Friday, June 14, 2013

The Argument For Vinyl

I am not a hipster. I don't have facial hair from the 1890's, I won't tell you how I discovered "that" years before you did, and I don't insist on artisanal mayonnaise. I do however, listen to records .....

Like most of you I ditched the pops and crackles of vinyl for the siren song of digital convenience long ago. I embraced CD's, then MP3's, and then streaming channels. I was content with this choice for quite some time. I never really loved MP3's, but having every piece of music I owned at my fingertips was hard to say no to, and Spotify..... Christ !! There was always something missing though, and I realized that my musical soul may have been sold in a Faustian bargain. I had lost the connection to my music.

There was no grand design in finding my way back to this ancient technology. My turntable had always been around and I still had a few select LP's from my youth. They never garnered much attention but they were here waiting for me to see the light. For a few years now I had been picking up some Record Store Day releases but that was it, just a once a year event to support a small business and hang with music geeks. Then last year it kinda stuck, the light bulb went on, I really missed this ....

No you can't drag your records to the gym or spin 'em in the car, but you can sit your ass down, pour your favorite adult beverage, and listen to some music. I mean REALLY listen. Now I'm not suggesting you torch that hard drive like Hendrix at Monterey. You wanna download that infectious Ke$ha tune or Spotify some one hit wonder, go right ahead. What I do suggest, is for those albums that you have a real connection to, the ones that helped you though that break-up, or demand your best "air guitar", or the ones you just plain love, deserve more. They deserve a place on the shelf and your undivided attention. Control your ADD tendencies, hide the smartphone, and experience a collective musical work in it's intended order instead of the random shuffle we have become all too comfortable with. Ogle that artwork, read those liner notes, let yourself drift into the bliss of a great album. Sure those records will require some care and upkeep, but you will have something you can hold, collect, and admire.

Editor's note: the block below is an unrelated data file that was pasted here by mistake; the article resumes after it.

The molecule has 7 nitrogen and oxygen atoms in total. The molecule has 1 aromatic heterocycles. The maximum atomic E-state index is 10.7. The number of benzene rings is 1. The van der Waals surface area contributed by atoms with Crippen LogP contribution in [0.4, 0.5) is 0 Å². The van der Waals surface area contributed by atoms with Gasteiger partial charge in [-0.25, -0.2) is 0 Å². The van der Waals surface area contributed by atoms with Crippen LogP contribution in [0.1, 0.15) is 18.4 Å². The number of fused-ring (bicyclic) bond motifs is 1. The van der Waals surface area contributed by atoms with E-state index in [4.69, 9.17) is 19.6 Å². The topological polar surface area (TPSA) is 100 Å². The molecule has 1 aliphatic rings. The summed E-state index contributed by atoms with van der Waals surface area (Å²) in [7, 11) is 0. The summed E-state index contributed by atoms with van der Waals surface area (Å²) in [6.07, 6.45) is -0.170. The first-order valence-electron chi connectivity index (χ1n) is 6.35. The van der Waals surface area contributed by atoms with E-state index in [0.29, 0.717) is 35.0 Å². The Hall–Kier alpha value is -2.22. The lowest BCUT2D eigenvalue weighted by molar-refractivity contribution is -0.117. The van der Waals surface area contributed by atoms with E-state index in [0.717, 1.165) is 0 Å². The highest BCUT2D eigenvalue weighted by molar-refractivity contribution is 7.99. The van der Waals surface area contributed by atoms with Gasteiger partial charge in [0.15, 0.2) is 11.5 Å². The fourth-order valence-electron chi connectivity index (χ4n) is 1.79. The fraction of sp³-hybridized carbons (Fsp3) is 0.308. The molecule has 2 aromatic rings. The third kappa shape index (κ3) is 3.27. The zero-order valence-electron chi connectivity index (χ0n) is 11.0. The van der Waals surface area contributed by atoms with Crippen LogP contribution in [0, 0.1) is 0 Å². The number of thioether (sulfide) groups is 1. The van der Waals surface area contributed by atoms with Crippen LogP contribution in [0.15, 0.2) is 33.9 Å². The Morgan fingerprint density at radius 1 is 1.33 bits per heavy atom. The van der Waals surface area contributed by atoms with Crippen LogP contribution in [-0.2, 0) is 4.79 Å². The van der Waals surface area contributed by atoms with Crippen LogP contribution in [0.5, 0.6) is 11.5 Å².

Article after article will tell you vinyl sounds better, the bass is tighter, it's analog man ..... I'm not going there. What I will tell you, is when the stylus rides that groove, it feels like I'm in the same room with the music .... It's alive, as if Jack and Meg White set up in my living room to entertain me and I'm a part of it. So if you have a turntable and can remember where you stashed it, dust it off and give it a spin. You may well be surprised by what you hear and feel.

Once you drag out those old records you may realize your collection isn't in the best shape and you want to pick some stuff up. As far as recommendations go, all that classic rock, funk, and jazz will be a great listening experience. In the event you would like some more recent titles that really sound great on vinyl, here are a few of my favorites from the last few years.

  1. Blunderbuss ~ Jack White 
  2. Brothers ~ The Black Keys